The film actually begins something like a screwball comedy, with a scenario reminiscent of Grand Hotel: A handful of British tourists are forced to hole up at a hotel near the train station of a little Central European town (the country is unnamed; one might guess Hungary) after their train is delayed, an inconvenience which allows us to get to know our cast of characters, including Mr. and "Mrs." Todhunter, a British official and his mistress who are returning from an adulterous vacation together, and Charters and Caldicott, two fusty and extremely, stereotypically English gentlemen who are in a tremendous hurry to get back home in time for a vital cricket match. Then there are the three guests who turn out to be central to the tale: Gilbert (Michael Redgrave, later so amazing in The Browning Version), a musicologist whose noisy research leads to a contentious encounter with his downstairs neighbor, Iris Henderson (Margaret Lockwood), an upper-crust British girl who has gone away for one last taste of freedom with her girlfriends before returning to England and the dull aristocrat to whom she's engaged. There is an erotic energy between Gilbert and Iris, with sparks flying between the indignant girl's intrigued propriety and the stubbornly annoying yet dapper upstairs nuisance's cockiness. Lastly, there's a doddering old nanny, Miss Froy (Dame May Whitty), who seems an odd person to be involved in the sinister events preceding the English group's departure after their night in the hotel, which include the murder of a violin-playing busker immediately after he's finished a tune which Mrs. Froy attentively listens to from her open window and hums to herself afterward--a tune whose significance becomes clear later on--and the clobbering on the head that young Iris takes when a heavy pot, actually intended for the noggin of Miss Froy, is pushed purposely from the window above as they prepare to board the train.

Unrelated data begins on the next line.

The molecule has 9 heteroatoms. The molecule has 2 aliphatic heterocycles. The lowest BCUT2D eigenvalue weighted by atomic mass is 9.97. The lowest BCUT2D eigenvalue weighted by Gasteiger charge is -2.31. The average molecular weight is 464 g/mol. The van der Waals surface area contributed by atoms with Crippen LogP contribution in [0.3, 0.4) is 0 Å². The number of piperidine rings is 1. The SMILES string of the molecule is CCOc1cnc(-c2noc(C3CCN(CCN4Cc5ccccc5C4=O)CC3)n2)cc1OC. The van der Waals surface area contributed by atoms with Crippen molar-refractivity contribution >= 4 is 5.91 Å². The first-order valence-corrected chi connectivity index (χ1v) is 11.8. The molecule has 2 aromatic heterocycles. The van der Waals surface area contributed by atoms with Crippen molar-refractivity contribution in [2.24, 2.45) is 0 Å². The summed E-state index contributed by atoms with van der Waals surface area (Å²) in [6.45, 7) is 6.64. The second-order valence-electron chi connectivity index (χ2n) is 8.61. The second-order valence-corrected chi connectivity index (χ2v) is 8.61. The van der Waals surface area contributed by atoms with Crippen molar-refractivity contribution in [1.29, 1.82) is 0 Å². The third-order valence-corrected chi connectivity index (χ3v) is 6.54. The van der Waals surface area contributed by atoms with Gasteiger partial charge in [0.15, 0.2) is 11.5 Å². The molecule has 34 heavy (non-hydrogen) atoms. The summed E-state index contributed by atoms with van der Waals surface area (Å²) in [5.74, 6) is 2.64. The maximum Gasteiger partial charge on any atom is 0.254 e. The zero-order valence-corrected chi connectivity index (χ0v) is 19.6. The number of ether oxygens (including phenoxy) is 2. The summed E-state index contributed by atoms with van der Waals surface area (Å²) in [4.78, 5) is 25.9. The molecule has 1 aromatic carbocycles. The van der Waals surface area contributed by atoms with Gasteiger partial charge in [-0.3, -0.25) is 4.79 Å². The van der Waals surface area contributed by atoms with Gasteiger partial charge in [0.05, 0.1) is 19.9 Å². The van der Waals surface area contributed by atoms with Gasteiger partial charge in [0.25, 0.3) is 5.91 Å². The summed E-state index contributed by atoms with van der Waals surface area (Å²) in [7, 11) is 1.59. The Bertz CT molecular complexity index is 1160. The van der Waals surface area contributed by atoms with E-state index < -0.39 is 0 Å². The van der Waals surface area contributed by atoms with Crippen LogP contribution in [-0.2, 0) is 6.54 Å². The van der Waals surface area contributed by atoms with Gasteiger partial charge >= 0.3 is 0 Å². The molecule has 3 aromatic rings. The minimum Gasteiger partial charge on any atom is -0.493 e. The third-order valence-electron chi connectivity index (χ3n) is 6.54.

In his very astute audio commentary for the film, Bruce Eder points out that the moment at which the locomotive finally lurches forward is also precisely the moment of the film's plot and pace rolling out of the establishing "station" that is the languorous, zany, apparently actively-idling first third at the hotel, and that's exactly right: from this point on, we're in territory that would, over his filmography, become a familiar Hitch twilight world where inexplicably menacing situations close in around hapless, ordinary people who must draw on resources of strength and intelligence they didn't know they had, all the while coming off not entirely ungrateful for the turn toward adventure, excitement, mystery, and danger that their heretofore blandly predictable lives have taken. Miss Froy accompanies Iris onto the train and is all set to be her nurse/traveling companion for the journey's duration, but after Iris falls momentarily comatose and awakens some time later, her elderly friend is nowhere to be found, which might not be so concerning were it not for the fact that Iris's inquiries to the other passengers in her and Miss Froy's compartment, and then to the train's staff, are met with the claim that there never was an old English lady--that Iris imagined Miss Froy, or is somehow otherwise mistaken. Particularly intent on denying Miss Froy's existence are the baroness and the touring magician/illusionist sharing Iris's compartment (a pair that seems, significantly on the film's English-made, pre-WWII terms, foreign and shifty) and an apparently well-meaning neurologist, Dr. Hartz (Paul Lukas), who insistently explains to Iris that her hurt head has understandably led her to the most vivid imaginings. The young lady beseeches her fellow Brits for backup, but Caldicott and Charters have been, hilariously, too worried about whether or not they'll be back in time for their cricket event to pay sufficient attention, while Mr. and "Mrs." Todhunter, whom we have seen encounter Miss Froy on the train, must evade the burgeoning onboard controversy for fear of having the illicit nature of their relationship revealed. The only one left is that maddening Gilbert, the musicologist, with whom Iris, reluctantly at first, teams up to sleuth out what the hell is going on. Gilbert seems at first to merely be tolerating the whimsy of a pretty young woman for the obvious reasons, but events transpire to convince him of her story's truth and that there's a conspiracy afoot. The pair (couple?) develop a flirty rapport as they root out the shocking truth about their fellow passengers, the meaning of the murdered violinist's tune, and Miss Froy herself.